A new advisory will be issued when conditions warrant or within 72 hours. Unless updated this advisory expires at 12:00 midnight Tuesday, May 15, 2012.
This is a late-season General Advisory for Tuckerman and Huntington Ravine. You will need to do your own snow stability assessments when using avalanche terrain under a general advisory. A new advisory will be issued when conditions warrant or within 72 hours. A general advisory will be in effect until complete melt out later this spring/summer.
The weather forecast for the next few days doesn’t look promising. Rain showers and fog will begin on Sunday afternoon and persist throughout the early part of the week. Be prepared for low visibility, and if going above treeline, don’t forget your map and compass. Overall snow conditions are continuing to deteriorate, but there is still skiable snow in a small handful of areas. Left Gully is one such location; it has the longest continuous snowfield at this time. The lower Sluice area is another option. The usual late season hazards are currently very prominent in the ravine. Be aware of these, and take appropriate measures to keep yourself safe.
The most common springtime hazards include:
- Crevasses. These have grown very large many numerous locations. Give them plenty of room, since they are often much larger beneath the surface than what you can see from above. Snow bridges at the edges of crevasses and over other undermined areas are also going to be weak, so there is potential for falling through into a hole.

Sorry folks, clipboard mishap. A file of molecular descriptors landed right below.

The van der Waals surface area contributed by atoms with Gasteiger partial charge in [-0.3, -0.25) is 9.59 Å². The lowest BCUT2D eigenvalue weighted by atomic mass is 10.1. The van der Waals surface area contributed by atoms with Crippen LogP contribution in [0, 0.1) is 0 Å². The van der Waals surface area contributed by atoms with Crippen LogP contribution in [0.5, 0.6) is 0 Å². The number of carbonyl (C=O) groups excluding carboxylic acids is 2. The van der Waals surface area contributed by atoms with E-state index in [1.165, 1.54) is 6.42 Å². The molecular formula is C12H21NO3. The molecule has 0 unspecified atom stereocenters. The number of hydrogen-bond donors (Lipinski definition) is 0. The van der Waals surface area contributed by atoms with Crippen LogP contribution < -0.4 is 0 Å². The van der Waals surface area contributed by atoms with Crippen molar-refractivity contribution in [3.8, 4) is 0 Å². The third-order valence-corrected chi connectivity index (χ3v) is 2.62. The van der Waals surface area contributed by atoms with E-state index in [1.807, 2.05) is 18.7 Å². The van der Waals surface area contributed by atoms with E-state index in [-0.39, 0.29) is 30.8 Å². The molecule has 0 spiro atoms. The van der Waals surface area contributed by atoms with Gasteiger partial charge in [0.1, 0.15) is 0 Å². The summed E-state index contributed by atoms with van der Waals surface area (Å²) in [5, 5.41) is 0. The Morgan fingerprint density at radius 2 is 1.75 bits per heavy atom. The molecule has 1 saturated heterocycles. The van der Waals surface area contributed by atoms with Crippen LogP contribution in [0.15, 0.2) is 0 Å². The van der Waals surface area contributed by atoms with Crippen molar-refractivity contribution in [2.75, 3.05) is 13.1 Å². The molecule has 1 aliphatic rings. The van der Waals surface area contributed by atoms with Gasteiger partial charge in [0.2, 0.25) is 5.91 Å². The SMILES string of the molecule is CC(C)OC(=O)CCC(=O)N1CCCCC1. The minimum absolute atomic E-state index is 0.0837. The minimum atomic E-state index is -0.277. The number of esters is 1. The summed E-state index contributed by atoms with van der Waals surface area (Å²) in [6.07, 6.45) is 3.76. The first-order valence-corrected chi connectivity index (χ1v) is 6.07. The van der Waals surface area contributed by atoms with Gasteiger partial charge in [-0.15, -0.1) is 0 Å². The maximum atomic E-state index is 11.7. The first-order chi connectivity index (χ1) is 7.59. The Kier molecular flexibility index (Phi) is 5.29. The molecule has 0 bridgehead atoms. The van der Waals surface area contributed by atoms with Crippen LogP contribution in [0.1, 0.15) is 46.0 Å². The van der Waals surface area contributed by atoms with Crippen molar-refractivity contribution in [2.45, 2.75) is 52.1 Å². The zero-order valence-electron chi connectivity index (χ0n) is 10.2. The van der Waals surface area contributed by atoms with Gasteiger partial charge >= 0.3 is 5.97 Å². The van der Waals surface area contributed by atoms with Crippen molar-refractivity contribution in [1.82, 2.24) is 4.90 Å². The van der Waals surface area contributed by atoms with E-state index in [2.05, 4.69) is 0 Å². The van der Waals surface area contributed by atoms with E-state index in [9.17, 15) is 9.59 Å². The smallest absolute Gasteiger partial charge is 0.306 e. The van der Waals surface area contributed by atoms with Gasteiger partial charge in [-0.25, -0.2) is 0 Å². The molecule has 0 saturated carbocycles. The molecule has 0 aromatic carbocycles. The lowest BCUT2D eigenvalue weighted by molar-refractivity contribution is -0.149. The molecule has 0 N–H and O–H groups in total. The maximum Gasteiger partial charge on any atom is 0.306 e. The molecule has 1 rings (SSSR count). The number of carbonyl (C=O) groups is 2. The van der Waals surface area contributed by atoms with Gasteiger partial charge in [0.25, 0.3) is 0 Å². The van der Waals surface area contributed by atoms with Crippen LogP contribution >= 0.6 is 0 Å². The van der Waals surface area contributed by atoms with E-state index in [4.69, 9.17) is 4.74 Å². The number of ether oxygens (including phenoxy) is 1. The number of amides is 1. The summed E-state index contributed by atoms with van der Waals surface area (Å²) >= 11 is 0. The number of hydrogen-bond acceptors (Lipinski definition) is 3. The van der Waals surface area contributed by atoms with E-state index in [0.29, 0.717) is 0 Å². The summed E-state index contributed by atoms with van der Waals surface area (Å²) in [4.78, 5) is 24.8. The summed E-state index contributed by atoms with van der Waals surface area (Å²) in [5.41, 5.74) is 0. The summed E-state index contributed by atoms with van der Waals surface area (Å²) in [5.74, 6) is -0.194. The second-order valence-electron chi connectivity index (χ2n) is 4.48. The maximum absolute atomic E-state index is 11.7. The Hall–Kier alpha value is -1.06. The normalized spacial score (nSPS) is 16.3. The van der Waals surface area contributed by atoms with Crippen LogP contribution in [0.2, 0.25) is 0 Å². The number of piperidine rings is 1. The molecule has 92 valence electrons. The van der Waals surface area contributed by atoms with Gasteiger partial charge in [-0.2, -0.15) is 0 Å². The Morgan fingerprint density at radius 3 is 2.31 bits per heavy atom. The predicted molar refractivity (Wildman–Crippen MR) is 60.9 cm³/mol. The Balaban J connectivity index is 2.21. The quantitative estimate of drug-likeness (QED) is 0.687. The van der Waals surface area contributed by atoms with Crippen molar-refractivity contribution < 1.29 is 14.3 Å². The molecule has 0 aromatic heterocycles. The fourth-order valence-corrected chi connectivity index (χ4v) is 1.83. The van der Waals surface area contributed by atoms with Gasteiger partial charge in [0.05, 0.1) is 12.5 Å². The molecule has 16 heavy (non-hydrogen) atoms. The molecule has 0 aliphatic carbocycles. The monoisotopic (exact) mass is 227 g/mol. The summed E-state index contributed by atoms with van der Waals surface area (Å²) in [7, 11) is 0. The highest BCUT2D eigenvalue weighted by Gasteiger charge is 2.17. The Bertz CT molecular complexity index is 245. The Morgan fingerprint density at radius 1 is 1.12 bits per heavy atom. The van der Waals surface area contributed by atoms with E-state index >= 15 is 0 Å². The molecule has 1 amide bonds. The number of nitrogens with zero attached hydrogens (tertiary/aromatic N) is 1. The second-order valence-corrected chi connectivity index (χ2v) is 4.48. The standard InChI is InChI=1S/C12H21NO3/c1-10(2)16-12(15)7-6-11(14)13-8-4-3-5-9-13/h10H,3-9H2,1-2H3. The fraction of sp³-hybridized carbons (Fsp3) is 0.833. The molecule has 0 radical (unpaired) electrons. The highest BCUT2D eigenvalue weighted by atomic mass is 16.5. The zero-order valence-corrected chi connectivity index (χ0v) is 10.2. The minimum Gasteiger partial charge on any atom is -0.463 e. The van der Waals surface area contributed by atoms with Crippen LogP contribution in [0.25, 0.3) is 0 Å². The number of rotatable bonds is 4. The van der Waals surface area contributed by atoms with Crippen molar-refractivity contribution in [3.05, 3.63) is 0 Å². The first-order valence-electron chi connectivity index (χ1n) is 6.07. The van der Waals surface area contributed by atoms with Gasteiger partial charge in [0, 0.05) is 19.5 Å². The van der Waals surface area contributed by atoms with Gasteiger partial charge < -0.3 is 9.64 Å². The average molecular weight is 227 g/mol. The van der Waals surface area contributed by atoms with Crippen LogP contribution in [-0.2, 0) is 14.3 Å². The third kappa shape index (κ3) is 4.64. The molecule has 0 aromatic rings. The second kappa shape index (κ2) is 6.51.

- Undermined Snow. In location where water runs underneath the snow, the surface snow may be thinner than you’d expect, and more likely to collapse under your weight. The consequences here range from minor, such as a wet foot and maybe some embarrassment, to more severe injuries or even death if you plunge through in the wrong location.
- Falling ice and rock. This hazard has seriously injured and killed many people over the years. You will want to always be alert to what is above you, and have a plan in mind for what you’ll do if and when something falls from above. The greatest ice hazard is currently from the center and left side of the Headwall.
- Long sliding falls. The month of May often brings warm days and cold nights, which can change the surface conditions of the snow very quickly from soft to icy hard. At this point in the season, there are no steep snow surfaces without obstacles in the fall line. Sliding into rocks, ice chunks, trees, crevasses, etc. all are common mechanisms of injury.
A section of Tuckerman Ravine Trail is closed to all use. The closed area spans from Lunch Rocks to the junction of the Alpine Garden Trail, and includes the Lip area. The trail is open from Pinkham Notch to the floor of the ravine, and from the summit down to the Alpine Garden Trail. This annual closure is due to the magnitude of crevasses and undermining that develop in this area during the spring melt-out and the severity of consequences should you fall. The Lion Head Trail is one alternative route to the summit.
- Safe travel in avalanche terrain requires training and experience. This advisory is just one tool to help you make your own decisions in avalanche terrain. You control your own risk by choosing where, when, and how you travel.
- Anticipate a changing avalanche danger when actual weather differs from the higher summits forecast.
- For more information contact the Forest Service Snow Rangers, the AMC at the Pinkham Notch Visitor Center, or the caretaker at Hermit Lake Shelters.
Jeff Lane, Snow Ranger
USDA Forest Service
White Mountain National Forest
(603) 466-2713 TTY (603) 466-2856
Happy Mothers Day, Mom!